Aboriginal Dangerous Offenders and Sentencing
This month the British Columbia Court of Appeal (“BCCA”) handed down a decision in the case of an Aboriginal offender, David Jennings. The accused in R v Jennings, 2016 BCCA 127 had a violent criminal history involving repeated sexual offenses against children over the course of nearly 30 years. Central to the appeal was the issue of how Gladue factors should be weighed by a judge in the trial of an Aboriginal person along with alternative forms of sentencing for Aboriginal people.
This ruling speaks to the misconception that an Aboriginal person should necessarily be treated more leniently by the justice system despite the criminal acts they have committed. While those personal factors are a relevant consideration, they will not always lead to a lesser sentence for an Aboriginal offender as compared to a non-Aboriginal offender.
Beginning in 1985, Jennings committed numerous sexual offenses against children. A cursory review of his criminal history revealed an individual intent on doing harm to the most vulnerable of our society no matter how many interventions he went through. Neither criminal interventions (i.e prison) nor medical interventions (i.e therapy or anti-libinal medication) appeared to work.
Finally, in January 2013, Jennings was convicted of his most recent offense, which was a sexual assault against an eight-year old boy. Under s. 753 of the Criminal Code, RSC 1985, c C-46 [CC], the Crown applied for and received a dangerous offender declaration against the accused. Of the various sentencing options available for a dangerous offender designation, Jennings was given an indeterminate period of detention reviewable every seven years.
As part of the sentencing decision, the trial judge gave consideration to the circumstances of Jennings in light of his Aboriginal heritage, as required by s. 718.2 (e) of the CC. Typically, a Gladue report is provided to the court to allow for a comprehensive picture of an Aboriginal offender as a way of mitigating his or her culpability. However, in Jennings’ case, a forensic psychologist provided a background of Jennings to the court in lieu of a Gladue report.
The psychologist’s evidence included the fact that Jennings was a mixed race Aboriginal man whose father abused alcohol and whose mother suffered from depression. Other details of Jennings’ upbringing included his placement in a foster home as a small child, a home that he did not leave until he was 18 years old. The psychologist discussed Jennings’ mental health as well: Jennings was diagnosed with borderline mental retardation, had only a grade 5 education, and abused drugs and alcohol.
Although the trial judge did not have a formal Gladue report, the judge referenced the detailed history of the accused in the sentencing decision.
On appeal, Jennings raised several objections to his designation as a dangerous offender. His two main objections were that the judge failed to use a Gladue report and did not have sufficient evidence of Gladue factors relevant to Jennings’ case in order to make an appropriate decision. More specifically, Jennings argued that the trial judge erred in not considering alternative Aboriginal-focused programs that could help determine whether Jennings was truly a serious risk to the community, and whether he could be controlled sufficiently to prevent his reoffending.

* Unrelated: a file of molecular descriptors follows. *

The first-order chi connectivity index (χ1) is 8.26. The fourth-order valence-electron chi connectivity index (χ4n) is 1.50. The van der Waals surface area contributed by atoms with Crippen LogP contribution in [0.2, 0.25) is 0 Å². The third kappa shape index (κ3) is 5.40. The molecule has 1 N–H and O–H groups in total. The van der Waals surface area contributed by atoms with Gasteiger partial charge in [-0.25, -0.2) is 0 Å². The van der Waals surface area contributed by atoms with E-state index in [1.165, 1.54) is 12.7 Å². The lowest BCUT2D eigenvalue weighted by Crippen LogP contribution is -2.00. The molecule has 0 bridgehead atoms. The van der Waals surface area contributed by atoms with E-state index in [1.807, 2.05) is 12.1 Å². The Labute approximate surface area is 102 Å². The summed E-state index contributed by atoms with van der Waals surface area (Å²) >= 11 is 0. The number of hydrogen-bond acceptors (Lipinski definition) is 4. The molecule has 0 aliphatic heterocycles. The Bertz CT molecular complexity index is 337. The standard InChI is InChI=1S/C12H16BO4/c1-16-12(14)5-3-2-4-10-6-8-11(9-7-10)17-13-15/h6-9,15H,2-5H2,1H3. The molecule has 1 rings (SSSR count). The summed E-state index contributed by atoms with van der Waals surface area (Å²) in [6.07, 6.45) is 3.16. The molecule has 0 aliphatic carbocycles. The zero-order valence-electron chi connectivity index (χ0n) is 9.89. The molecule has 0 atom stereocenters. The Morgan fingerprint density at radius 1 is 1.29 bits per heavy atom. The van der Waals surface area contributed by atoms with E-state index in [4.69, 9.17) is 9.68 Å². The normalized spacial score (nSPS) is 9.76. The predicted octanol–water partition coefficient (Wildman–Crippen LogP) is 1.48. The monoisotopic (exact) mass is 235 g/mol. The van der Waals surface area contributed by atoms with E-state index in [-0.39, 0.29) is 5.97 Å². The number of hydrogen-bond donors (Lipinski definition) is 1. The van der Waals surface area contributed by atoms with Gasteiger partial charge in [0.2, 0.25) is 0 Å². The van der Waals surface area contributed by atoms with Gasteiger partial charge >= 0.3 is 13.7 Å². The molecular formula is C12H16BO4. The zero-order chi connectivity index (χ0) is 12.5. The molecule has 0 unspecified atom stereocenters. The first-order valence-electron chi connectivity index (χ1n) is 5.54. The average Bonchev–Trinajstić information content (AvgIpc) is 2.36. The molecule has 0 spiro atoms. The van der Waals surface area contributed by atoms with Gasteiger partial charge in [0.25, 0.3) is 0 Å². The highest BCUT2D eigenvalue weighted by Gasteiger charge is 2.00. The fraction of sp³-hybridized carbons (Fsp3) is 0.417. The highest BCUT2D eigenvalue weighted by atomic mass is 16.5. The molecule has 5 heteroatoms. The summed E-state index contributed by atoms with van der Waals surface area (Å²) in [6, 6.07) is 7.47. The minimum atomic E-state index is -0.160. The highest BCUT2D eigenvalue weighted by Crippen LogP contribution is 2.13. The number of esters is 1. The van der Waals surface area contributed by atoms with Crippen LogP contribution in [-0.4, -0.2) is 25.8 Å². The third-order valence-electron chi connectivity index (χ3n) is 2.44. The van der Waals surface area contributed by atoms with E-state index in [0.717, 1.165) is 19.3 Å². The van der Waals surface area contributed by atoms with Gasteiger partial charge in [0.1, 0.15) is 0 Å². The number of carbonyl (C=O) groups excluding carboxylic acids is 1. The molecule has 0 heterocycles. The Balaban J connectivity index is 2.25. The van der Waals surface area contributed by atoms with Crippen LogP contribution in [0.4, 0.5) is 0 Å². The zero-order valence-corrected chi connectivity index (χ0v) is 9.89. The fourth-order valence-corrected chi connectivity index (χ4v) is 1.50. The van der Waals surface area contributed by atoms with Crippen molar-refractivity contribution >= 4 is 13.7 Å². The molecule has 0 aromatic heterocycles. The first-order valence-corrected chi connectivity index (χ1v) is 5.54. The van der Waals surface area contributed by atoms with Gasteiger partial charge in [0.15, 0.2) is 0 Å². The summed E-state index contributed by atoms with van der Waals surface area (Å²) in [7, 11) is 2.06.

The BCCA rejected the arguments posed by the accused on appeal. While no formal Gladue report was submitted, the psychologist’s incorporation of the accused’s history in his evidence was deemed sufficient for the court to meet its mandate pertaining to Aboriginal offenders under the CC.
Furthermore, upon review of the available Aboriginal programs to address sexual offences, there was no evidence that any could provide the kind of supervision and interventions to treat the serious nature of Jennings’ offending patterns. Past failures in treatment as well as repeated contravention of community supervision rules strongly supported that Jennings would likely fail in an Aboriginal-focused program. As a result, an indeterminate sentence following classification as a dangerous offender was held to be most suitable in the circumstances.
It was the position of the BCCA that the overwhelming risk posed by Jennings to children in any community far outweighed the mitigating factor of his Aboriginal background.
In this case, the BCCA got it right in reiterating the importance of balance in sentencing decisions. By no means does the CC suggest that Aboriginal heritage and related circumstances should outweigh other important factors. Equitable treatment of offenders by the justice system is critical to maintaining its credibility. However, public safety remains paramount.
Moreover, the availability of Aboriginal programs to address offender needs is not the end of the court’s analysis. The court must be able to evaluate the ability of such programs to meet the goals of treating and properly supervising the offender. Together, these elements can provide a solid argument for why an alternative to indeterminate sentencing of a dangerous offender should be given. For Jennings, this was not the scenario.
Going forward, this case reveals the need to provide more supports to the available Aboriginal-focused programs so that they can adequately manage offenders on the more extreme end of the spectrum.